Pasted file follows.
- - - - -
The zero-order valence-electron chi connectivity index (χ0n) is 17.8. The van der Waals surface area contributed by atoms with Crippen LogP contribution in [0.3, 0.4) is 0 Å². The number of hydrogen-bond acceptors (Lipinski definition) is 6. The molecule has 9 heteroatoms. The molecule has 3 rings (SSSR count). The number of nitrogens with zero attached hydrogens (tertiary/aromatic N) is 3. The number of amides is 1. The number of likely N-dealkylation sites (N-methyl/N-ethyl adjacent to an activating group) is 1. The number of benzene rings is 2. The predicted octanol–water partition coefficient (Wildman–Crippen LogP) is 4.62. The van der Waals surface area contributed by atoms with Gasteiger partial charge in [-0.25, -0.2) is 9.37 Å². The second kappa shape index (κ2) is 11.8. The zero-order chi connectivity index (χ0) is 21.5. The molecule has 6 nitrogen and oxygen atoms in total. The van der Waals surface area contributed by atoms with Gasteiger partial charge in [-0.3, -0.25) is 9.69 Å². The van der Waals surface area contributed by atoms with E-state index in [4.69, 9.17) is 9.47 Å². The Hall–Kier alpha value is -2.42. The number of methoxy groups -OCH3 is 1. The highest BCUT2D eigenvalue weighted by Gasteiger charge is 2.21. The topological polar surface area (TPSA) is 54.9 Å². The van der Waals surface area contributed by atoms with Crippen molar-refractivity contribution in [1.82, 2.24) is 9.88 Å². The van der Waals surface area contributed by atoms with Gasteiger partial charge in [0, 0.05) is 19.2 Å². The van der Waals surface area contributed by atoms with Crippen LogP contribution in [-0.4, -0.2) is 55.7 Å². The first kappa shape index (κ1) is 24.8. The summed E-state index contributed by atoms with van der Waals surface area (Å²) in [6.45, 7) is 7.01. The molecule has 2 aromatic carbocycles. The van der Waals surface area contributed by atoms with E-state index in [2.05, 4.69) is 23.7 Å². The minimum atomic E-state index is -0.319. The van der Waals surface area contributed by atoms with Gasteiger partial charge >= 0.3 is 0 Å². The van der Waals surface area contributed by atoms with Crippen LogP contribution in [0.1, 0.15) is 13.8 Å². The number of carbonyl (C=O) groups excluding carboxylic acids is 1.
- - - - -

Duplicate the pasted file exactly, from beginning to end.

The zero-order valence-electron chi connectivity index (χ0n) is 17.8. The van der Waals surface area contributed by atoms with Crippen LogP contribution in [0.3, 0.4) is 0 Å². The number of hydrogen-bond acceptors (Lipinski definition) is 6. The molecule has 9 heteroatoms. The molecule has 3 rings (SSSR count). The number of nitrogens with zero attached hydrogens (tertiary/aromatic N) is 3. The number of amides is 1. The number of likely N-dealkylation sites (N-methyl/N-ethyl adjacent to an activating group) is 1. The number of benzene rings is 2. The predicted octanol–water partition coefficient (Wildman–Crippen LogP) is 4.62. The van der Waals surface area contributed by atoms with Gasteiger partial charge in [-0.25, -0.2) is 9.37 Å². The second kappa shape index (κ2) is 11.8. The zero-order chi connectivity index (χ0) is 21.5. The molecule has 6 nitrogen and oxygen atoms in total. The van der Waals surface area contributed by atoms with Gasteiger partial charge in [-0.3, -0.25) is 9.69 Å². The van der Waals surface area contributed by atoms with E-state index in [4.69, 9.17) is 9.47 Å². The Hall–Kier alpha value is -2.42. The number of methoxy groups -OCH3 is 1. The highest BCUT2D eigenvalue weighted by Gasteiger charge is 2.21. The topological polar surface area (TPSA) is 54.9 Å². The van der Waals surface area contributed by atoms with Crippen molar-refractivity contribution in [1.82, 2.24) is 9.88 Å². The van der Waals surface area contributed by atoms with Gasteiger partial charge in [0, 0.05) is 19.2 Å². The van der Waals surface area contributed by atoms with Crippen LogP contribution in [-0.4, -0.2) is 55.7 Å². The first kappa shape index (κ1) is 24.8. The summed E-state index contributed by atoms with van der Waals surface area (Å²) in [6.45, 7) is 7.01. The molecule has 2 aromatic carbocycles. The van der Waals surface area contributed by atoms with E-state index in [2.05, 4.69) is 23.7 Å². The minimum atomic E-state index is -0.319. The van der Waals surface area contributed by atoms with Gasteiger partial charge >= 0.3 is 0 Å². The van der Waals surface area contributed by atoms with Crippen LogP contribution in [0.1, 0.15) is 13.8 Å². The number of carbonyl (C=O) groups excluding carboxylic acids is 1.